“I have to ensure taxes such as import tax, business gross revenue tax, wages and salary tax are collected in a timely manner,” Jayvina says.

She updates the tax roll, and inputs income tax for the process of annual tax refunds. She updates and collects delinquent accounts, and also issues demands for filing and payments of taxes.

Because Jayvina is also the Customs officer, she carries out clearance and inspections of passengers and shipments, air cargo and mails at the airport, dock, and post office.  Before close of business daily, she also does collections and deposited in the bank the same day.

Time management

Jayvina particularly recalls the year 2013 to be the most challenging one professionally for her.

Although the two divisions had already merged, the duties and responsibilities of the two offices, however, were performed separately. At that time, there were only two staff members, including Jayvina, who looked after revenue and tax responsibilities. Then the most unexpected happened – her only workmate resigned on medical grounds.

She recalls having to carry out the unit’s responsibilities solo.

“After my colleague resigned due to medical issues, I was responsible for everything, from the processing of tax refund to receiving and receipting of quarterly taxes, to issuing of demands for noncompliance. “It was very overwhelming.”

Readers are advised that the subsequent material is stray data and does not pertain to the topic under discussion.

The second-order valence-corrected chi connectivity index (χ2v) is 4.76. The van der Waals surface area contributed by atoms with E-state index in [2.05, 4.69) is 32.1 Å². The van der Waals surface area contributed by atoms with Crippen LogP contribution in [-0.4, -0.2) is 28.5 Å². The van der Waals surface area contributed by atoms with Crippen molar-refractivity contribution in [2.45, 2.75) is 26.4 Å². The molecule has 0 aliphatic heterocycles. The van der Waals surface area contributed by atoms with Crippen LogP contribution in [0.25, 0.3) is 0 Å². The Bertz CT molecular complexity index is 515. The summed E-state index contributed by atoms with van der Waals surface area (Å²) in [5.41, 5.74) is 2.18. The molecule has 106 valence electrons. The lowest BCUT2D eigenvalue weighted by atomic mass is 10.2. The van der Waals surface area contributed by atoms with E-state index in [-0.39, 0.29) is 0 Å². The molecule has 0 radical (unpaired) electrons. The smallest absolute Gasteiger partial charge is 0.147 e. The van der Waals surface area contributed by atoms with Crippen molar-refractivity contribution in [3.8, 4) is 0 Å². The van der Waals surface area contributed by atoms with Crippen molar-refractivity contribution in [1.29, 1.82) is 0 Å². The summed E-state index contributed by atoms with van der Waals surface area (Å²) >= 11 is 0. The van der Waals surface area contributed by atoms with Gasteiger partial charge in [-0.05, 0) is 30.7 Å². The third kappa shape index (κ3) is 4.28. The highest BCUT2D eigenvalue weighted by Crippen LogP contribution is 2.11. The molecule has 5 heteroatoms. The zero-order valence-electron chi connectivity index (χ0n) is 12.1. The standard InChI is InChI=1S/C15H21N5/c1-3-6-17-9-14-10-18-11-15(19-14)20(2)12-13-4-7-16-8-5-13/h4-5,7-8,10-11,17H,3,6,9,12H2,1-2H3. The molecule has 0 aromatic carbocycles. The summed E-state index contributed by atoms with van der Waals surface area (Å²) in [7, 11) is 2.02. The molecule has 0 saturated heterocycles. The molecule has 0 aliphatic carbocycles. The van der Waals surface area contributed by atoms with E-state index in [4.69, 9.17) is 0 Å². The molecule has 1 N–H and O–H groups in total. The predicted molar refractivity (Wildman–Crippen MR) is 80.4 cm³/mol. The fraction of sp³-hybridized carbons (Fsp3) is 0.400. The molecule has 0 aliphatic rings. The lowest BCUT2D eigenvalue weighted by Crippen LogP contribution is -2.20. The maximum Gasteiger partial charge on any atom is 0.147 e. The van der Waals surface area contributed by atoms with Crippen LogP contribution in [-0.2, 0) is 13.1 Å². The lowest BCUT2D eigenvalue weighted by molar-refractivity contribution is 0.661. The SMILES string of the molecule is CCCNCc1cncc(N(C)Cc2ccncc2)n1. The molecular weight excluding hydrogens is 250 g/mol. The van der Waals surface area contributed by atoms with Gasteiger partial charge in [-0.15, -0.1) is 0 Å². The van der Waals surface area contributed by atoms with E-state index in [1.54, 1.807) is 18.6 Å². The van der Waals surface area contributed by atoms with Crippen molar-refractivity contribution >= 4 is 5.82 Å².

And imaginably so.

It was around then that Jayvina discovered her biggest nemesis – time management. Daily tasks were completed but not always on time. She identified time management as her greatest daily challenge. Besides attending internal trainings on time management facilitated by Customs and Tax, she switched into self-help mode and browsed online to find easier and updated tools of staying ahead with work while keeping time in check.

“I found out a lot about time management skills. It was a big help and I was able to get things circulated little by little.”

Jayvina’s work scale tipped a little the following year when a new revenue agent was recruited.

“We managed to get by but we still needed more help.”